What Songs Should be in your Musical Theatre Audition Repertoire

“I have a musical theatre audition coming up! What song should I learn?” The short answer is, you shouldn’t if you can avoid it. Preferably, you should already have a repertoire of go-to songs that you can pull out at the last second and know they’re appropriate and polished. Of course, if the musical, workshop, or program you’re auditioning for gives you a specific song to learn for the audition, you should just use that. But if not, here’s a guide to to selecting the songs that should be in your musical theatre audition repertoire before you get that audition notice. As always, common sense audition song rules apply for these selections: don’t pick something too overdone (Wicked, Hamilton, etc.) and make sure to pick a song that you sing well and that isn’t too hard to sight read on the piano.

1. Contemporary Ballad and Uptempo

What Is It

While there’s no strict definition of what constitute each of these categories, a ballad is a slower song, often about love, and an uptempo is more upbeat song. “Contemporary” can mean any number of things, but it’s usually pretty safe to prepare something from the least twenty years or so. Sometimes the term can even refer to the 1980’s on. There are several different “types” of contemporary musical theatre songs, including legit ones like The Light in the Piazza, pop ones like The Last 5 Years, and rock ones like Hedwig and the Angry Inch.

When to Use It

First and foremost, use this one when the audition notice says, “prepare a contemporary uptempo” or “prepare a contemporary ballad.” You can also use this one to audition for contemporary shows, but just make sure that the song you choose is appropriate for the show. You would not want to be that guy showing up for a Hedwig audition with Light in the Piazza.

2. Classic Ballad and Uptempo

What Is It

Like contemporary, the word classic can have a wide range of meanings, but it’s safest to assume Golden Age Broadway, 1943 to 1959.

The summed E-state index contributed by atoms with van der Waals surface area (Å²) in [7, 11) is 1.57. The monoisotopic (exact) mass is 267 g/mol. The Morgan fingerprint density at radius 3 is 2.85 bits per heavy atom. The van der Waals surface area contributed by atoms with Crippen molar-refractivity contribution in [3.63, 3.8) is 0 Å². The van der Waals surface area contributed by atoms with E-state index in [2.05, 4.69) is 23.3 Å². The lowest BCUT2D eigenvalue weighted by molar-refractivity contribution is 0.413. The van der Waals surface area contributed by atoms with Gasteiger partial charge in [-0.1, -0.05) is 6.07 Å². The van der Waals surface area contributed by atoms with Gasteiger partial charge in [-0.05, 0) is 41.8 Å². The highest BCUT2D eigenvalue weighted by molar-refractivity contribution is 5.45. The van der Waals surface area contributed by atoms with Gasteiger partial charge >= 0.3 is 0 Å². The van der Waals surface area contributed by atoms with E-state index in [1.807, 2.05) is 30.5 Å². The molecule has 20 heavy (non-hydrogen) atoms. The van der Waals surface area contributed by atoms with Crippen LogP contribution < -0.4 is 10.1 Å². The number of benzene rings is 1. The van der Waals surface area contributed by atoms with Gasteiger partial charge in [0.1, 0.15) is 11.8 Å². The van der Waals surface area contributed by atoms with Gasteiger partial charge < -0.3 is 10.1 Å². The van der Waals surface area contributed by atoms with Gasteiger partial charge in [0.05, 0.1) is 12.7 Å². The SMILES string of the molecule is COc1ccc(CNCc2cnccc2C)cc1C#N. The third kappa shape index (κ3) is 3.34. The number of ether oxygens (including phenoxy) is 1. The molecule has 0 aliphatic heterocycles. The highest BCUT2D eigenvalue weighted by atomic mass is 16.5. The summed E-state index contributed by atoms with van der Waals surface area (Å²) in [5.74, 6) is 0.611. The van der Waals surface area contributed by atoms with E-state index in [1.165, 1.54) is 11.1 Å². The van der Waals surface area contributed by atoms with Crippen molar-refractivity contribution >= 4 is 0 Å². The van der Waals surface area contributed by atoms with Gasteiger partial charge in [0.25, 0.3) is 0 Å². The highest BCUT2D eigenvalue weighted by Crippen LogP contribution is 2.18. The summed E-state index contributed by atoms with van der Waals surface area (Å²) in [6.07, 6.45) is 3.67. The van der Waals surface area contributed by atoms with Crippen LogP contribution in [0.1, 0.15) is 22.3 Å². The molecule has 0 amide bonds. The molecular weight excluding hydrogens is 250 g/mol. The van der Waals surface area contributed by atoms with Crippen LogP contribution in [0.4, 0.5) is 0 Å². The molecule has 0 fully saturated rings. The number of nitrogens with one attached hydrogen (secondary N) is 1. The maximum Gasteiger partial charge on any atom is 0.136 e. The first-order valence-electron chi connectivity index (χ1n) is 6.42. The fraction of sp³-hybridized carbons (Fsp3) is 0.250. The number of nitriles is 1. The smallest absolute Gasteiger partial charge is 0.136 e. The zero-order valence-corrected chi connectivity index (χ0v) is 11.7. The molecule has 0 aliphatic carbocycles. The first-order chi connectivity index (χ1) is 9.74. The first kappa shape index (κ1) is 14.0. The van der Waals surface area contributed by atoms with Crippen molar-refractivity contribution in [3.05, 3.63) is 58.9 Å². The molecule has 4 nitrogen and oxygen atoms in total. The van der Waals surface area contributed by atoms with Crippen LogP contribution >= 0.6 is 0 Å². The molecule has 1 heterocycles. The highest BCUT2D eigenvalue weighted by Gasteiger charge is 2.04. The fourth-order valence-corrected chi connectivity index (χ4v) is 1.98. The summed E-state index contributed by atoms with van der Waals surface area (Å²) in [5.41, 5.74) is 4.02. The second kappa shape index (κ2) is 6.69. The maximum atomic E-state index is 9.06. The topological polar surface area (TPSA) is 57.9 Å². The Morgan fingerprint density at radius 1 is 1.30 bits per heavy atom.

When to Use It

This should go without saying, but pull this one out when you see an audition asking you to prepare a “classic Broadway” or “traditional Broadway” song. You can use this to audition for older shows that are being revived (or put on locally), and it’s also a good choice when it works stylistically for a modern show you’re auditioning for (think legit songs for legit modern shows).

3. Legit Song

What Is It

A legit Broadway song is one that uses technique that’s more classically based. Think “If I Loved You” from Carousel. While you may find more of these in classic Broadway, you’ll find these songs in contemporary Broadway as well.

When to Use It

Use this one when auditioning for a legit role. This could be anything from Julie in Carousel to Christine in The Phantom of the Opera Love Never Dies.

4. A Broadway Belt

What Is It

A belt song is one that uses a more chest-dominant, brassy sound. In older shows, you’d often find belters playing the character roles, but nowadays, the romantic lead is often a belter as well.

When to Use It

Unsurprisingly, you should use this when auditioning for a character who’s predominantly a belter. This can be anything from Rose in Gypsy to Kim in Miss Saigon or Elphaba in Wicked.

5. Disney Song

What Is It

Obviously, this is a song from a Disney movie or musical. Disney songs are fairly stylistically specific. They’re often sung with very bright, forward tones.

When to Use It

Use these for a Disney audition.

6. Character Song

What Is It

Character songs are often comic and sung with less pristine-sounding vocal technique. You’ll often hear them sung nasal.

When to Use Them

Use character songs when you’re auditioning for character roles. They’re prevalent in such shows as Avenue Q, The 25th Annual Putnam County Spelling Bee, and You’re a Good Man, Charlie Brown.

7. Non-Musical Theatre Songs

What Are They

This spans a wide range, everything from pop, to rock, to country, to hip hop. Learning a few different genres from a few different eras is ideal.

When to Use Them

Often, auditions will call specifically for a certain genre other than musical theater: i.e. a 90’s rock song. These are important for jukebox shows, like Beautiful, American Idiot, and We Will Rock You. They can also be pulled out for rock shows like Rent.

8. Musical Theatre Pop and Rock Song

What Are They

While it’s good to have some non-musical theatre pop and rock songs under your belt, you should also know some musical theatre ones from a variety of eras. Think Grease and Songs For a New World for pop and Rent and Hedwig for rock, just to give you an idea.

When to Use Them

Use these for pop and rock musicals, respectively, i.e. ones that are less “classic” sounding.

9. Jazz Standard

What Is It

Jazz songs from the 1920’s to the 1940’s (think George Gershwin and Cole Porter).

When to Use Them

Use these to audition for shows from the era. They can also sometimes be used for Golden Age Broadway and even more contemporary Broadway auditions as long as they’re stylistically similar.

10. A Great 16-Bar and 32-Bar Cut

This goes for any of these eras and styles, but it’s great to know in advance the 16 or 32-bar cut you’ll sound amazing on. Not every great song has a great 16-bar cut, so be selective.

This list may not cover every single audition base you’ll run across, but it’s a great start that’ll give you something to have on hand at most auditions you’ll run across.

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